Martin Greenfield was sent to the right, and found himself in the Auschwitz tailor shop. His first assignment was to clean and iron a Nazi’s shirt. He cleaned it, but ripped the collar. For this indiscretion, he was beaten. But at the end of the day, he picked up the shirt, put it on beneath his own, and buttoned it up all the way to the collar. The shirtThe shirt accompanied him until his liberation accompanied him until his liberation. “I washed the Naziness out. It’s done, in the water, in the soap, finished. It was my shirt . . . It made me feel like a person.1

That Jewish tailor’s insight, that clothes reflect our personhood, lend us assertiveness, and bestow dignity upon its wearer, can be traced to the biblical saga of Joseph and his misfortunes.

Two great injustices befall Joseph in his lifetime. His own brothers sell him into slavery. And once he gains prominence in the home of Potiphar, Pharaoh's Chamberlain, he is imprisoned after being framed for rape by his master’s wife.

Slavery and imprisonment rob the totality of the individual. A slave can author great accomplishments, but they are all ascribed to his owner. His creations of mind and hand are not credited to him; he or she has no identity. A prisoner, too, has no range of movement. The prisoner is denied the basic human impulse—to rove the earth unfettered.

How do Joseph’s oppressors summon the gall to strip him of his freedom? In both instances, Joseph held powerful positions. Prior to his selling, he was his father’s most cherished son. His brothers may bear a personal resentment towards him, but how do they find it within themselves to sell the apple of their father’s eye? In the home of Potiphar, Joseph found immediate success and was well liked by his master, “He made him his personal attendant and put him in charge of his household, placing in his hands all that he owned.2” Here too, what mechanism does Potiphar’s wife use to spoil the trust and prestige her husband had extended to Joseph?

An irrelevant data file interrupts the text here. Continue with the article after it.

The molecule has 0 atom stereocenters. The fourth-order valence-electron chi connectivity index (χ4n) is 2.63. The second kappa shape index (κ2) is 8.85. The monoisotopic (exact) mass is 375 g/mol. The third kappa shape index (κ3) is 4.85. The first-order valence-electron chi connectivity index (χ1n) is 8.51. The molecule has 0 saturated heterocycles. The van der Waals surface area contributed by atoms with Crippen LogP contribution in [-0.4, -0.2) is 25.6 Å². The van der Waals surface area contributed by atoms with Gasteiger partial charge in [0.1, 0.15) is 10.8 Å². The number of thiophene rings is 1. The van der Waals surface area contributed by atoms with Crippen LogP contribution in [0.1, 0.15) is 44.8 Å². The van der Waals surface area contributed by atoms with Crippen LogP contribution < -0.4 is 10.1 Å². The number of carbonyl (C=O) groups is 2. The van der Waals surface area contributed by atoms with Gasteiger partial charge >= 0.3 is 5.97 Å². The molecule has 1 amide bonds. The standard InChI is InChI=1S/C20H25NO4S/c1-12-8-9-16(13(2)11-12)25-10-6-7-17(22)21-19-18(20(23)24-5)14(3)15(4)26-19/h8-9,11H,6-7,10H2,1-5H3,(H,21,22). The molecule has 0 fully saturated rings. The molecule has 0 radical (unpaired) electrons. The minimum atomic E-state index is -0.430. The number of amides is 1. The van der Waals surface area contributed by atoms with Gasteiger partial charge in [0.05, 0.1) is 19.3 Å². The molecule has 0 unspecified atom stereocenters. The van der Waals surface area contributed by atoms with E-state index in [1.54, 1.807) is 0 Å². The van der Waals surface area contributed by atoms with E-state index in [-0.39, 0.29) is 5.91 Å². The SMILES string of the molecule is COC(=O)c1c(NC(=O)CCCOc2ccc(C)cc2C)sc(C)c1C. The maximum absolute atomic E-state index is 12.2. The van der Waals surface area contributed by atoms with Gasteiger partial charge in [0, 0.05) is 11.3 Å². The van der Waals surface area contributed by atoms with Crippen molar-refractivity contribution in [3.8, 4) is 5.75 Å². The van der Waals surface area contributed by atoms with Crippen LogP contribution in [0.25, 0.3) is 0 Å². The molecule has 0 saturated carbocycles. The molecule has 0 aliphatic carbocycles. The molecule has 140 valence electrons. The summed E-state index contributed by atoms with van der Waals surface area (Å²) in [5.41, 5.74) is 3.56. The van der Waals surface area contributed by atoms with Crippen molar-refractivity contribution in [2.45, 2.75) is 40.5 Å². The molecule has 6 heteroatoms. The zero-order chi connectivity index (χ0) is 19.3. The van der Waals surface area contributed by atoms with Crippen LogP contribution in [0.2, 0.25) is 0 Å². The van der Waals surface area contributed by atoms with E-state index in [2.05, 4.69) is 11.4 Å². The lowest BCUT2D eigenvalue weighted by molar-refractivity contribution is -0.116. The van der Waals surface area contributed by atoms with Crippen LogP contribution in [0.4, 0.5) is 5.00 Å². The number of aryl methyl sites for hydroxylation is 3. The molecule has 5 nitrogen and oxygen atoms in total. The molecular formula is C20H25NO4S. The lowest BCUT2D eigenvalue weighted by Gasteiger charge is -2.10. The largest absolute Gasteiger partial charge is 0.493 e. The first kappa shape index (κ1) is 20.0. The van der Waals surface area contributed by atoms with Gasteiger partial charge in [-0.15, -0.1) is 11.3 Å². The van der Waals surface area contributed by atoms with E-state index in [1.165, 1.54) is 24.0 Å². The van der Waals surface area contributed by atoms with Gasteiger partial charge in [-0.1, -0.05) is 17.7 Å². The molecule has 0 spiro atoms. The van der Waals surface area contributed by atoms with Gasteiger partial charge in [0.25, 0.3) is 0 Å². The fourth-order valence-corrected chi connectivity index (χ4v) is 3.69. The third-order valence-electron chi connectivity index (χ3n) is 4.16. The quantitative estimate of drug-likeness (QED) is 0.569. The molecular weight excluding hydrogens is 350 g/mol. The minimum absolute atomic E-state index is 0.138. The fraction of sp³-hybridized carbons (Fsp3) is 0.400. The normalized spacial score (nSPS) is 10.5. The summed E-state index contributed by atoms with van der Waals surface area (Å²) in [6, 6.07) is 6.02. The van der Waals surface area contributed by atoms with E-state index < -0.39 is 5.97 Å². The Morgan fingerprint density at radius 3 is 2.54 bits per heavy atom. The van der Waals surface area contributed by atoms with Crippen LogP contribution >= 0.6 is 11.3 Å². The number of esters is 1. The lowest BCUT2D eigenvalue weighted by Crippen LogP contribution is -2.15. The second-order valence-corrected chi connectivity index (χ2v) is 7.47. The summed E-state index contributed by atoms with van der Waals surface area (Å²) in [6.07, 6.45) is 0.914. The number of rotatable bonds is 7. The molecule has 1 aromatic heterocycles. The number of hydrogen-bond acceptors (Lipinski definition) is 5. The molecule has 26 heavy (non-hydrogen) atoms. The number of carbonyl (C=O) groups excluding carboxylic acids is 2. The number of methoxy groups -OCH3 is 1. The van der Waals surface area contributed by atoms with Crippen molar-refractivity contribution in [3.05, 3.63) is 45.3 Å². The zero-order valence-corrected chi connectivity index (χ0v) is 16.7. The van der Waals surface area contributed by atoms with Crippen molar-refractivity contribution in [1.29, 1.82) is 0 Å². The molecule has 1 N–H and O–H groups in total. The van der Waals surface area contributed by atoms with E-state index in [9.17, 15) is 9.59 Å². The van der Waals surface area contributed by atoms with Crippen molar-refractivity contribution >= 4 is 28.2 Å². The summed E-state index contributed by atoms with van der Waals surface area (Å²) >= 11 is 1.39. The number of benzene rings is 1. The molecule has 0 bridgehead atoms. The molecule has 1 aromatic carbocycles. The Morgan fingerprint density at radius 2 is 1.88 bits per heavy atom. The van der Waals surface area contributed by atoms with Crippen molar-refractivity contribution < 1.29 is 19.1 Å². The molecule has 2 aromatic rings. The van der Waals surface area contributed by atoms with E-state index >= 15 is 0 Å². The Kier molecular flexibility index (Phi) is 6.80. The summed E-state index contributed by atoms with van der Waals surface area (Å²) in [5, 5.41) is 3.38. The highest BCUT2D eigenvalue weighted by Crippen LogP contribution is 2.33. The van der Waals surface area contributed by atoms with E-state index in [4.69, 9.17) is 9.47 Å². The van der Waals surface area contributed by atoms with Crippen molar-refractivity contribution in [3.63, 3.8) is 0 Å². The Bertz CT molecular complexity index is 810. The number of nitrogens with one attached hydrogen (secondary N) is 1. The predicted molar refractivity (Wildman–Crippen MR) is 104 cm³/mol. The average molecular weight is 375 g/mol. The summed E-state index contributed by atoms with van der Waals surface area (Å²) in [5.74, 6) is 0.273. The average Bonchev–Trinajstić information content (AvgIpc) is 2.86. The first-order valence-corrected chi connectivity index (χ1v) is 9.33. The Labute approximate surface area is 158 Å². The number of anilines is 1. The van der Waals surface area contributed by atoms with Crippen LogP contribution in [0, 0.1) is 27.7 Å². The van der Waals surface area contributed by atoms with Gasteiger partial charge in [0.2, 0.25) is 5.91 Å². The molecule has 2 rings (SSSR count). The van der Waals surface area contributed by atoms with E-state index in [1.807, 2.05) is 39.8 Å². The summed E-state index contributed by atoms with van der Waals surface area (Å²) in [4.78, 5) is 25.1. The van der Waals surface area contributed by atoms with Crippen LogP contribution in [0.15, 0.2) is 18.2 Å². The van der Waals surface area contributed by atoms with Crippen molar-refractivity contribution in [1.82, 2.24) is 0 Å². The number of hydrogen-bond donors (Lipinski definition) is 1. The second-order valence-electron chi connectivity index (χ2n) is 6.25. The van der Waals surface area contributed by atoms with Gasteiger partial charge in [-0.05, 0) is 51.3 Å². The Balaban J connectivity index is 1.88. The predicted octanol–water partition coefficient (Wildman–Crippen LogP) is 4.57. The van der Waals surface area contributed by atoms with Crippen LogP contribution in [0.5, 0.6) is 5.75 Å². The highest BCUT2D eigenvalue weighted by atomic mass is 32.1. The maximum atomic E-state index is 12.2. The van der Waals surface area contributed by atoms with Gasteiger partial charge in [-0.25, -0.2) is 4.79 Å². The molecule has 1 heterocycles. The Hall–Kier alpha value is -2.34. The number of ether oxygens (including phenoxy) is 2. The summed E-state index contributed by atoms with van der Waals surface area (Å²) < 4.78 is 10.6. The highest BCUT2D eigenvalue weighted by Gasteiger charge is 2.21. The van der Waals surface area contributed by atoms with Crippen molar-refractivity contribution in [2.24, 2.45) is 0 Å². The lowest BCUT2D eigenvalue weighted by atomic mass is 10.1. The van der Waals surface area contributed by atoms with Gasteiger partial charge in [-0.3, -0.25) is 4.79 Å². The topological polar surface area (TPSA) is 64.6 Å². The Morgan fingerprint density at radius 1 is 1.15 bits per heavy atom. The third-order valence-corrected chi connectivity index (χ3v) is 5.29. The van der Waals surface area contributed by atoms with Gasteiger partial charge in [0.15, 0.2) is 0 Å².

There is a curious parallel in these two stories of debasement: Joseph’s garments are taken from him. Joseph approaches his brothers in the field, and when he arrives we read, “they stripped Joseph of his tunic, the ornamented tunic that he was wearing, and took him and cast him into the pit.3

The same process unfolds in Potiphar’s home. The woman of the house attempts to seduce Joseph, but fails. He flees, leaving his garment in her hand. She holds onto this garment and uses it as damning evidence of Joseph’s guilt: “Then she told [her husband] … ‘The Hebrew slave whom you brought into our house came to me to toy with me; but when I screamed…he left his garment with me and fled outside.4’ ”

Joseph’s famous multi-colored tunic is the unmistakable marker of his identity. It was the symbol of his prestige. If a streak of color caught your eyes’ attention, you knew Joseph had passed by. Before he could be cast into a pit, he had to be stripped of his personal identity. Before his freedom was taken from him—his coat was. As long as the brothers recognized his uniqueness, they could not abuse his humanity. Only once they have averted their eyes from his individuality— “stripped of his tunic” —can they proceed to cast him in a pit.

Potiphar’s wife knew this too. The garment she grabs cannot be an unrecognizable one, a commonplace cloak. For how would it serve as proof of Joseph’s identity? It was a cloak unique to Joseph. Again, it is a metaphor for what makes him different; the thoughts and feelings that are his alone. To topple Joseph from his tower of honor, to imprison him, she had to remove his garment—deny him legitimacy as an individual. This is why she stresses to her husband, “the Hebrew slave you brought.” He is a slave. He has no garment; he is not a person with a unique inner world like me and you. That is someone you can imprison without a tinge of horror.

Unfair treatment does not spring from one’s heart without precedent. It grows from the seed of denying another’s personal identity. When you peel off the layers of thought, sentiment, elation and pain that make each of us unique, you desensitize yourself to that person’s humanity. They become whatever you want them to become. The first, and most dangerous, mistake one can make in living and interacting with a person with a disability is to loseWhat stands between respect and defilement? sight of his or her varied and vibrant life. That this person has a family, a job, interests and hobbies and ideas that make them special is the most important thing about them. But if we disregard all that, and define people solely by some external restraint, then what is left to bind you together? What prevents you from denying their basic humanity?

Norman Kunc was born with cerebral palsy; his experiences led him to become a self-advocate for himself and other people with disabilities. In his words: “The fact is that a very small part of my life gets blown up into a very big part. Unfortunately, too many people see me as nine-tenths disability, one-tenth person.5

What stands between respect and defilement? Joseph’s colorful coat. As long as we see the colorful coat draped over each of our fellow human being’s shoulders—if we appreciate that each of us has a meaningful and valuable life—then no one will be cast into the pit of society’s neglect.